Noel Anderson invents technology that can find its way onto our agricultural and construction equipment of tomorrow. Instead of looking at schematics, the 16-year John Deere employee often begins his mornings by listening to soundtracks. “If I’m really wanting to get into my zone, I’ll listen to music that I kind of reserve for inventive activity,” he said. “Over the last year or so, it’s been my Hanz Zimmer, Pandora station. In particular, the soundtrack to the science fiction movie Interstellar.
Noel’s other favorites by Zimmer include the scores of Gladiator, The Dark Knight trilogy, Tron, and Inception. The sweeping orchestrations owe a debt to Ludwig von Beethoven, a 19th Century German composer known for taking long walks to spur creativity. Noel often begins workdays with a 2 to 3 mile walk to his office at John Deere Electronic Solutions in Fargo, N.D. Just how long depends on his route.
Noel’s approach to creativity has earned him 94 patents thus far. More applications are pending and he hopes to crack 100 in the next year.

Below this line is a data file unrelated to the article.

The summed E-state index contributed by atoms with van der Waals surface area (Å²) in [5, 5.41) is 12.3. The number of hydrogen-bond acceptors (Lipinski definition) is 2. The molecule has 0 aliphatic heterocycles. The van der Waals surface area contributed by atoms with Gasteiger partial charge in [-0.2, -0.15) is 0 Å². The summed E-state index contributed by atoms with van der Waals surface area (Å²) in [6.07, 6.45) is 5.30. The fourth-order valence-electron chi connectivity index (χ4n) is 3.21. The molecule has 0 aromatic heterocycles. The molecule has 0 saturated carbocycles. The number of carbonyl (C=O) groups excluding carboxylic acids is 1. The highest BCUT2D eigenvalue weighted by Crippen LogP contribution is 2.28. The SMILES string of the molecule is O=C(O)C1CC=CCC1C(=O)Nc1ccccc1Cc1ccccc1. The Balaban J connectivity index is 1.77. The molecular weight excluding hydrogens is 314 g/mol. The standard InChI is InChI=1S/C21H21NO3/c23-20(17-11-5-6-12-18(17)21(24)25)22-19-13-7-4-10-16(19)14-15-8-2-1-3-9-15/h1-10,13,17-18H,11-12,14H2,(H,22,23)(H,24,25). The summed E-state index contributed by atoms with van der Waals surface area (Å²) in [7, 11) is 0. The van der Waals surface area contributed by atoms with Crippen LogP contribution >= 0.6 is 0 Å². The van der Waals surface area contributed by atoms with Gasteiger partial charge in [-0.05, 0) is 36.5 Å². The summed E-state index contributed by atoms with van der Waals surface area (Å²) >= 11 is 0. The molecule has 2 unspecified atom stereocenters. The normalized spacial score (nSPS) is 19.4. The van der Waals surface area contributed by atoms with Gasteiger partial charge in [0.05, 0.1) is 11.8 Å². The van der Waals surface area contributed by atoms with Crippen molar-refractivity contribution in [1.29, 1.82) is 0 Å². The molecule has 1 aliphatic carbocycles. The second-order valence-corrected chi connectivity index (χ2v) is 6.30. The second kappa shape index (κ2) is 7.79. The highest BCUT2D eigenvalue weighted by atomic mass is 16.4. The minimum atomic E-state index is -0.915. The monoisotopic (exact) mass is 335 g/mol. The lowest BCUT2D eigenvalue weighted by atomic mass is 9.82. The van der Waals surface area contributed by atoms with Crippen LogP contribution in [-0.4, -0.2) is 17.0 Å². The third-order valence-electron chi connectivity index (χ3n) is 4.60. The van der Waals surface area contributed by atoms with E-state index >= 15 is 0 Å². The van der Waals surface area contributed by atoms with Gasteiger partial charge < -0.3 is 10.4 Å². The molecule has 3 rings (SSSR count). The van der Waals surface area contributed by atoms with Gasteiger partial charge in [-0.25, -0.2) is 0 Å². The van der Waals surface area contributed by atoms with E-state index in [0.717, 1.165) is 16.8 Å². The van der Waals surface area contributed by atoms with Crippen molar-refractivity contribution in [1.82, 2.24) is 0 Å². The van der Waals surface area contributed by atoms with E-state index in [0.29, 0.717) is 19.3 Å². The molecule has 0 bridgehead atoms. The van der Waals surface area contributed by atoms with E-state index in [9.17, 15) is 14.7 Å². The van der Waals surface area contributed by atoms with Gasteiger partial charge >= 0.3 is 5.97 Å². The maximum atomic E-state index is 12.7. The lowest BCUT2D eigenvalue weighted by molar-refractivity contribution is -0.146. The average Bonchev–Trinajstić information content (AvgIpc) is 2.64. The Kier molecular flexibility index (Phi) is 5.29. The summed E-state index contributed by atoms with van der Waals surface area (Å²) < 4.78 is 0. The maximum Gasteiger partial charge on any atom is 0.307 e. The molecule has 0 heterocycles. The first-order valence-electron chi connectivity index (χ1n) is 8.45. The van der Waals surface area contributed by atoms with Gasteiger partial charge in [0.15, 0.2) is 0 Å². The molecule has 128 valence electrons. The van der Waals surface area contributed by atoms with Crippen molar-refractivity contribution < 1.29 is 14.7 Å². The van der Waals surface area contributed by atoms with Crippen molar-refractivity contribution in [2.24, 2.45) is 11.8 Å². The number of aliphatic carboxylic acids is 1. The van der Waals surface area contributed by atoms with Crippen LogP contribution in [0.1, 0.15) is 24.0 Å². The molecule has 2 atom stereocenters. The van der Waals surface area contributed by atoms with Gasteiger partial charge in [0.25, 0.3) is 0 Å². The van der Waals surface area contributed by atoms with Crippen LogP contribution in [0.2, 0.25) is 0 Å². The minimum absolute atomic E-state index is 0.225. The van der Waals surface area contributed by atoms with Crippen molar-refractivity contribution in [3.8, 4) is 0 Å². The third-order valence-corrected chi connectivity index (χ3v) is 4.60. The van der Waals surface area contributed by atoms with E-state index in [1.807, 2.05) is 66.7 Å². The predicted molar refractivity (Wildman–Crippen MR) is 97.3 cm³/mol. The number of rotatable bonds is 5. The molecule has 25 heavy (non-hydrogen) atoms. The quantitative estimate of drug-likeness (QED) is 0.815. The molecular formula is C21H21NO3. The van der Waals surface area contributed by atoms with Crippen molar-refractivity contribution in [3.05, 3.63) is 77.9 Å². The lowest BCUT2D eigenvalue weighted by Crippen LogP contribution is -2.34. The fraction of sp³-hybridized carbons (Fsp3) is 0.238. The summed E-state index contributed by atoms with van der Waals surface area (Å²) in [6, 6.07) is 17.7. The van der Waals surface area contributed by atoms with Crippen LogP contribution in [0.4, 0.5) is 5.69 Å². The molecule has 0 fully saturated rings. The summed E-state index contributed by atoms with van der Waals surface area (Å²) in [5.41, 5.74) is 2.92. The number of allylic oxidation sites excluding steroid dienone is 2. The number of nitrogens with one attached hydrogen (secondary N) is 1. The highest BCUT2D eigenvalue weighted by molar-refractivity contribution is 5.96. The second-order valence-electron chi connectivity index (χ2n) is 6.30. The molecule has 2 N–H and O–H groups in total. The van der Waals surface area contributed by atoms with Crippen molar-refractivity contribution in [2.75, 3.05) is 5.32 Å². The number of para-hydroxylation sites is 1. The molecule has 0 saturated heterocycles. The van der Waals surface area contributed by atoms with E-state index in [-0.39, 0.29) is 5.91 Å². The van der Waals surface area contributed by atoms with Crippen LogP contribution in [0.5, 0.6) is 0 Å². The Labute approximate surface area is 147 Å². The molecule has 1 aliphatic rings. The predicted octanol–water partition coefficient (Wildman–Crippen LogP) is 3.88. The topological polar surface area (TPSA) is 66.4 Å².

For example, say a vehicle is driving down the street. Sensors on the vehicle look for curbs to help make steering adjustments, but snow can sometimes hide those curbs, he said, possibly causing the vehicle to go off course. That’s where patent # US7299056B2 comes in. It’s a seasonal sensor that picks up bare tree branches for navigation in the winter.
Other inventions are born at home. “It takes a lot of time to rake the grass,” Noel said. “And that’s just the way it is, but when there’s a roboticist in the house, it’s like, we should have robots doing this.” That thought was one of a number that eventually became “Yard Of Tomorrow” patent applications.
Noel said he didn’t want to waste time raking grass clippings or emptying the mower bag. This invention disclosure has an alternative. It’s a robot that automatically collects cut grass, compacts it into easy-to-handle plastic bags, and then deposits them on your lawn. It’s less time and less mess.
Noel Anderson has earned more than 90 patents during his career at John Deere.
Ninety of Noel’s patents are assigned to John Deere, but he said few have been commercialized. The seasonal sensor isn’t for sale, something innovators like him say is normal. Initial creations often have no immediate use in mind. Noel, and other inventors like him, create new technology in line with John Deere’s broader business goals. Later, they find problems that technology can fix. While companies profit from selling new technology, they may also gain in other ways.
Hans Zimmer is scoring the movie Inferno, which premiers in October. It remains to be seen how his latest soundtrack will inspire Noel. Perhaps it will spark another fire in his imagination that will lead to further innovations.